Oral dosage forms include tablets, capsules, dragees, and similar shaped, compressed pharmaceutical forms containing from 1 to 100 mg of drug per unit dosage. Isotonic saline solutions containing from 20 to 100 mg/mL can be used for parenteral administration which includes intramuscular, intrathecal, intravenous and intra-arterial routes of administration. Rectal administration can be effected through the use of suppositories formulated from conventional carriers such as cocoa butter.

Pharmaceutical compositions thus comprise one or more compounds of Formula I associated with at least one pharmaceutically acceptable carrier, diluent or excipient. In preparing such compositions, the active ingredients are usually mixed with or diluted by an excipient or enclosed within such a carrier which can be in the form of a capsule or sachet. When the excipient serves as a diluent, it may be a solid, semi-solid, or liquid material which acts as a vehicle, carrier, or medium for the active ingredient. Thus, the compositions can be in the form of tablets, pills, powders, elixirs, suspensions, emulsions, solutions, syrups, soft and hard gelatin capsules, suppositories, sterile injectable solutions and sterile packaged powders. Examples of suitable excipients include lactose, dextrose, sucrose, sorbitol, mannitol, starch, gum acacia, calcium silicate, microcrystalline cellulose, polyvinylpyrrolidinone, cellulose, water, syrup, and methyl cellulose, the formulations can additionally include lubricating agents such as talc, magnesium stearate and mineral oil, wetting agents, emulsifying and suspending agents, preserving agents such as methyl- and propylhydroxybenzoates, sweetening agents or flavoring agents.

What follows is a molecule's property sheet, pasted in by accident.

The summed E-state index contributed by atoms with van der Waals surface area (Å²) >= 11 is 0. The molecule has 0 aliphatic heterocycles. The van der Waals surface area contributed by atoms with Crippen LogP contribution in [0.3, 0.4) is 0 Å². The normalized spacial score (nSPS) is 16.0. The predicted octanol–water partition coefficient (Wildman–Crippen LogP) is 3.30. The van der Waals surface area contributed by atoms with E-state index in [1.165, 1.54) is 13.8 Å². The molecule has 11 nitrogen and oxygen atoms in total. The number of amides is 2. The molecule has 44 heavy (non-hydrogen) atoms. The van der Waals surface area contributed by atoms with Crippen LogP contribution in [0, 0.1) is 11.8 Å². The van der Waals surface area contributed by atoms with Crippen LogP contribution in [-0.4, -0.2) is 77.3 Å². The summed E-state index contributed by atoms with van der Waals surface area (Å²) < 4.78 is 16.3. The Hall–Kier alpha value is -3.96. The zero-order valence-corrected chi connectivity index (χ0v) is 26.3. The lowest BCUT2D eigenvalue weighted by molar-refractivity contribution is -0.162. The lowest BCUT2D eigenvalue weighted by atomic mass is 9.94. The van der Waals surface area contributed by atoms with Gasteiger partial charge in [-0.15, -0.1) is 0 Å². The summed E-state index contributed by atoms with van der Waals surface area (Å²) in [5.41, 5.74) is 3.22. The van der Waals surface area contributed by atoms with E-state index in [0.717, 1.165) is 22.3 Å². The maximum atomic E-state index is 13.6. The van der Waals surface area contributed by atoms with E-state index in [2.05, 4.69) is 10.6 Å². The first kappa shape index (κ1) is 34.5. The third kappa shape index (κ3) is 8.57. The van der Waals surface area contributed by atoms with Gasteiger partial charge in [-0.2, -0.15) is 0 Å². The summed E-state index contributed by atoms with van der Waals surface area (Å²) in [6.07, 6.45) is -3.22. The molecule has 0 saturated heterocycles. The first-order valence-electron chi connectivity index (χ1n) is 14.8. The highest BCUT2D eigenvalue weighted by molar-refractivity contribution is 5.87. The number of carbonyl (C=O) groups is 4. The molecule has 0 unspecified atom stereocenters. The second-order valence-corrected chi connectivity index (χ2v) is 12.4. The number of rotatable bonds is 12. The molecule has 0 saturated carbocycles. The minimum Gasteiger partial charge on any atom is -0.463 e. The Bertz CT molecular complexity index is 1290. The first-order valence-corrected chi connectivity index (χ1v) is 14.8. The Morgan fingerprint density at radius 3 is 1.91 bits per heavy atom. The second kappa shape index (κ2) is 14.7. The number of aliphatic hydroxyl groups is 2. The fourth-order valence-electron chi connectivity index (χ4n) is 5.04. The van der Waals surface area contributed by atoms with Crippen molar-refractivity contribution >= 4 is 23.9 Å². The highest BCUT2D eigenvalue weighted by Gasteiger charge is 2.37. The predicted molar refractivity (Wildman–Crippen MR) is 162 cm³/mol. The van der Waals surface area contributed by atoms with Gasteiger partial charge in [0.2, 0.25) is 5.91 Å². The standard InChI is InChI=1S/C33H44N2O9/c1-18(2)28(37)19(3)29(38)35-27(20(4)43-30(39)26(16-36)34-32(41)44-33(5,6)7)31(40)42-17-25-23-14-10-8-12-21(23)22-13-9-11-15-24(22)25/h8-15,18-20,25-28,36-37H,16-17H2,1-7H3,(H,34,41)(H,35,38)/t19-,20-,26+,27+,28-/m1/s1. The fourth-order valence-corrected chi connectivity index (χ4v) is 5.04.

The compositions preferably are formulated in unit dosage form, meaning physically discrete units suitable as a unitary dosage, or a predetermined fraction of a unitary dose to be administered in a single or multiple dosage regimen to human subjects and other mammals, each unit containing a predetermined quantity of active material calculated to produce the desired therapeutic effect in association with a suitable pharmaceutical excipient. The compositions can be formulated so as to provide an immediate, sustained or delayed release of active ingredient after administration to the patient by employing procedures well known in the art.